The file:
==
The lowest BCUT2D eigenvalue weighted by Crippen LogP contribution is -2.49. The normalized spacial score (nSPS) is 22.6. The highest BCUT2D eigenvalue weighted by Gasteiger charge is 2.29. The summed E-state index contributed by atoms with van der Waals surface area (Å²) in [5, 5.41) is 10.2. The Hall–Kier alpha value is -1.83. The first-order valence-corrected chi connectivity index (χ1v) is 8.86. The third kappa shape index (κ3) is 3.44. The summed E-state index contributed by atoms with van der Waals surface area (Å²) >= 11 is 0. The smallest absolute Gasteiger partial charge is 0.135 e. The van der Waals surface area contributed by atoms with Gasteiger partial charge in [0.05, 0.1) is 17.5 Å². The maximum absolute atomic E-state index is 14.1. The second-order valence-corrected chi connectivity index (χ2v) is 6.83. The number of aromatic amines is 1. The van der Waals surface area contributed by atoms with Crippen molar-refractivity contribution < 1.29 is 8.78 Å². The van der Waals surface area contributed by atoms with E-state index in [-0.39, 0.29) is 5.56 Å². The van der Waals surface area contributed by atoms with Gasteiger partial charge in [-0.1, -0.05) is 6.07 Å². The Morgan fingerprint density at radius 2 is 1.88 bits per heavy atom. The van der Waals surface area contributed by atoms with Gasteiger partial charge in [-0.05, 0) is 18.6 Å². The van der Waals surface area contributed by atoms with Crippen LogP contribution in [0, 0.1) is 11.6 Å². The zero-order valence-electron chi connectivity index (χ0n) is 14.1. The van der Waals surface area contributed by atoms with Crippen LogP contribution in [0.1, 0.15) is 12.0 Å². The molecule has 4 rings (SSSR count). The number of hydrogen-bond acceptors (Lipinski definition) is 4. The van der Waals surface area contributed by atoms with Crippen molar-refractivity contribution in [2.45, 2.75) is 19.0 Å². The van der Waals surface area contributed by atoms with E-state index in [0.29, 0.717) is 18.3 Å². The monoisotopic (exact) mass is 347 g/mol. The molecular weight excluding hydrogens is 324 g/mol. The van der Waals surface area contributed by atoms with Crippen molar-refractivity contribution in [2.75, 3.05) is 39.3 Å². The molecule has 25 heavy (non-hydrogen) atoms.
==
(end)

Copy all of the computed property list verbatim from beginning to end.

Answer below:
The lowest BCUT2D eigenvalue weighted by Crippen LogP contribution is -2.49. The normalized spacial score (nSPS) is 22.6. The highest BCUT2D eigenvalue weighted by Gasteiger charge is 2.29. The summed E-state index contributed by atoms with van der Waals surface area (Å²) in [5, 5.41) is 10.2. The Hall–Kier alpha value is -1.83. The first-order valence-corrected chi connectivity index (χ1v) is 8.86. The third kappa shape index (κ3) is 3.44. The summed E-state index contributed by atoms with van der Waals surface area (Å²) >= 11 is 0. The smallest absolute Gasteiger partial charge is 0.135 e. The van der Waals surface area contributed by atoms with Gasteiger partial charge in [0.05, 0.1) is 17.5 Å². The maximum absolute atomic E-state index is 14.1. The second-order valence-corrected chi connectivity index (χ2v) is 6.83. The number of aromatic amines is 1. The van der Waals surface area contributed by atoms with Crippen molar-refractivity contribution < 1.29 is 8.78 Å². The van der Waals surface area contributed by atoms with E-state index in [-0.39, 0.29) is 5.56 Å². The van der Waals surface area contributed by atoms with Gasteiger partial charge in [-0.1, -0.05) is 6.07 Å². The Morgan fingerprint density at radius 2 is 1.88 bits per heavy atom. The van der Waals surface area contributed by atoms with Gasteiger partial charge in [-0.05, 0) is 18.6 Å². The van der Waals surface area contributed by atoms with Crippen LogP contribution in [0, 0.1) is 11.6 Å². The zero-order valence-electron chi connectivity index (χ0n) is 14.1. The van der Waals surface area contributed by atoms with Crippen LogP contribution in [0.1, 0.15) is 12.0 Å². The molecule has 4 rings (SSSR count). The number of hydrogen-bond acceptors (Lipinski definition) is 4. The van der Waals surface area contributed by atoms with Crippen molar-refractivity contribution in [2.45, 2.75) is 19.0 Å². The van der Waals surface area contributed by atoms with E-state index in [0.29, 0.717) is 18.3 Å². The monoisotopic (exact) mass is 347 g/mol. The molecular weight excluding hydrogens is 324 g/mol. The van der Waals surface area contributed by atoms with Crippen molar-refractivity contribution in [2.75, 3.05) is 39.3 Å². The molecule has 25 heavy (non-hydrogen) atoms.